Schneibel, Joachim H. January 1979 (has links)
Mechanisms which may play a role in superplastic deformation (grain strain mechanisms, grain boundary sliding (GBS) mechanisms) are reviewed. Two well-known lattice dislocation mechanisms are re-evaluated for grain boundary dislocations (GBDs). The manner in which the deformation mechanisms interact, or are inhibited or obscured, is discussed. Mechanisms of anelastic deformation are outlined, with particular reference to fine-grained materials. Expressions for anelastic recovery caused either by grain boundary (GB) tension or by the relaxation of GBD pile-ups are derived. The plastic properties of Sn-38.1w/o Pb and Sn-2w/o Pb are measured. They are similar in both alloys. No threshold stress for plastic deformation is detected, for stresses and strain rates as low as 0.IMPa and 10<sup>-10</sup>s<sup>-1</sup> respectively. The presence of GB diffusion creep (Coble creep) is established experimentally in Sn-2w/o Pb with grain sizes ≥ 50μm. Coble creep is inhibited for small grain sizes (~10μm). The inhibition is explained by GBS caused by GBDs. In disagreement with the measurements, high threshold stresses are predicted for Sn-38.1w/o Pb. This implies that GBD line tensions are lower than those of lattice dislocations. The anelastic properties of Sn-2w/o Pb and Sn-38.1w/o Pb are determined from the elastic after-effect (anelastic recovery after unloading). They are remarkable: anelastic contractions larger than 0.2% and relaxation strengths (= ratio of anelastically recovered to elastically recovered strain) in excess of 100 are found. The anelastic strains are approximately proportional to the stress and the inverse grain size. A wide range of relaxation times (~ 6 decades) is observed. A mechanism based on the relaxation of GBD pile-ups is in qualitative agreement with the measured anelasticity. The high measured relaxation strengths, however, imply that the interaction between GBDs is much weaker (~ 2 orders of magnitude) than that between lattice dislocations. This could be due to a relatively low self-energy of GBDs and would be in qualitative agreement with the low GBD line tensions suggested above. The influence of anelasticity on transients (e.g. stress relaxation, dip test) is investigated using a rheological model with three Voigt elements (anelasticity) and a nonlinear dashpot (plasticity). Using independently determined plastic and anelastic parameters the 4-th order differential equa tion corresponding to the model is solved numerically for several examples. Measured transients are much more accurately predicted with the present model than with models neglecting anelasticity.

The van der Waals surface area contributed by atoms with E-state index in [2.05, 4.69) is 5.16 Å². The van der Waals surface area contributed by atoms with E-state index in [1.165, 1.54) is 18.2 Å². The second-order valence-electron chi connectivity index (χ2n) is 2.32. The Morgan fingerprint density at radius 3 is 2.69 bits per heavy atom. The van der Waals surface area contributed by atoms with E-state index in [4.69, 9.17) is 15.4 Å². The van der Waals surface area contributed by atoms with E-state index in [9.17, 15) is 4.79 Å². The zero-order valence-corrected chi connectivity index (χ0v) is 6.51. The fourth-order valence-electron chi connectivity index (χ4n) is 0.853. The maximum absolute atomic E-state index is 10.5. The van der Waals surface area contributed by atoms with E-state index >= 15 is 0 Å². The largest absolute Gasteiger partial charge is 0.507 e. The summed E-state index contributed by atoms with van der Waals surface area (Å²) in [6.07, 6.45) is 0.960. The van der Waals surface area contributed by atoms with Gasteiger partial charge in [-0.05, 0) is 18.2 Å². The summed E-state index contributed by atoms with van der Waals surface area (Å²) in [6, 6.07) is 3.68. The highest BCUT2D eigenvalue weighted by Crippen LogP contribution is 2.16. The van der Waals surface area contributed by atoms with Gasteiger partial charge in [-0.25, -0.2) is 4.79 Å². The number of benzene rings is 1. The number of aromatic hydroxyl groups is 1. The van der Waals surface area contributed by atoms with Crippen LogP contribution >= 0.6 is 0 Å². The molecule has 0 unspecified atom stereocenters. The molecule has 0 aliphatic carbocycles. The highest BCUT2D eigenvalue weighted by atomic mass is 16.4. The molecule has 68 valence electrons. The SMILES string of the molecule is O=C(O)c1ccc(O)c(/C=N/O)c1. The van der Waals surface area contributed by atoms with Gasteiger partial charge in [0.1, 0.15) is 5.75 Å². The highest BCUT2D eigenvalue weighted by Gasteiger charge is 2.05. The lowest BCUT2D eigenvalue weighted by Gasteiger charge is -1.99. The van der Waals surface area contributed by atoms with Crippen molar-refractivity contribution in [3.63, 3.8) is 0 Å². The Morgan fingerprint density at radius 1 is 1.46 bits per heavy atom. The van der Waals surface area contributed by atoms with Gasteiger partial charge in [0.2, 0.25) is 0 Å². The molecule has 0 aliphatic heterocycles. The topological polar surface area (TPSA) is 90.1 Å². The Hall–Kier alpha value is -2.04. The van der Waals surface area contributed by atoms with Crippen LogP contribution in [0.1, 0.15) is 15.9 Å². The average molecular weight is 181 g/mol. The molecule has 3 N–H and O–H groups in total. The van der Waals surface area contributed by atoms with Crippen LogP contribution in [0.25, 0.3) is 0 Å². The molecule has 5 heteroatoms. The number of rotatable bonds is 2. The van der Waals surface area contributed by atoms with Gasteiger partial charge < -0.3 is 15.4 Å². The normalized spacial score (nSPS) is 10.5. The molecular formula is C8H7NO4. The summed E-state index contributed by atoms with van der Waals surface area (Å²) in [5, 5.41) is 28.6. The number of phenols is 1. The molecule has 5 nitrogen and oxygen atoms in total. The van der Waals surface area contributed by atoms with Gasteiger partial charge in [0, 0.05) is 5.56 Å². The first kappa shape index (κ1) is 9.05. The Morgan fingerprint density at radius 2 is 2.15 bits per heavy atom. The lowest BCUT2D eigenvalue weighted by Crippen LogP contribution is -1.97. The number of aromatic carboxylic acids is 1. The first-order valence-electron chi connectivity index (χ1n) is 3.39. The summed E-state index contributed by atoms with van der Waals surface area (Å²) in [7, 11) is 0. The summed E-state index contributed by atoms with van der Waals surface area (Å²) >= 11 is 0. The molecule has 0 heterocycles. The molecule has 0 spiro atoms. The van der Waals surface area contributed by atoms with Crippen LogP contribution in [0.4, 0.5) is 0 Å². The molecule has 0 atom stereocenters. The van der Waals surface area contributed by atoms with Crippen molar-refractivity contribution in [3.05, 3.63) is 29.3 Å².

16

The deformation characteristics and microstructural dynamics of an Al-10Mg-0.1Zr alloy

Buckley, James F. January 1992 (has links)
Thesis (M.S. in Mechanical Engineering)--Naval Postgraduate School, June 1992. / Thesis Advisor: McNelley, T.R. "June 1992." Description based on title screen as viewed on April 16, 2009. Includes bibliographical references (p. 52-53). Also available in print.
17

Ionic mobility and superplasticity in ceramics /

Vilette, Anne L., January 1994 (has links)
Thesis (M.S.)--Virginia Polytechnic Institute and State University, 1994. / Vita. Abstract. Includes bibliographical references (leaves 84-86). Also available via the Internet.
18

High-temperature deformation of Al₂O₃/Y-TZP particulate composites and particulate laminates

Wang, Jue, January 2003 (has links) (PDF)
Thesis (Ph. D.)--University of Texas at Austin, 2003. / Vita. Includes bibliographical references. Available also from UMI Company.
19

Low Temperature Superplasticity and Strain Induced Phase Transformation in Ti3Al Based Alloy

Yang, Kai-Lin 23 December 2003 (has links)
Ti3Al based intermetallic alloys are attractive for aerospace and aircraft applications due to their superior high temperature properties. Excellent high temperature superplasticity in the Ti3Al-Nb based alloy has been widely published. However, the alloys become brittle and hard to deform at temperatures below 600oC so that low temperature superplasticity is difficult to develop. In the current super
20

Study of cavitation and failure mechanisms of a superplastic 5083 aluminum alloy /

Boydon, Juanito F. January 2003 (has links) (PDF)
Thesis (M.S. in Mechanical Engineering)--Naval Postgraduate School, September 2003. / Thesis Advisor(s): Terry R. McNelley. Includes bibliographical references (p. 63-65) Also available online.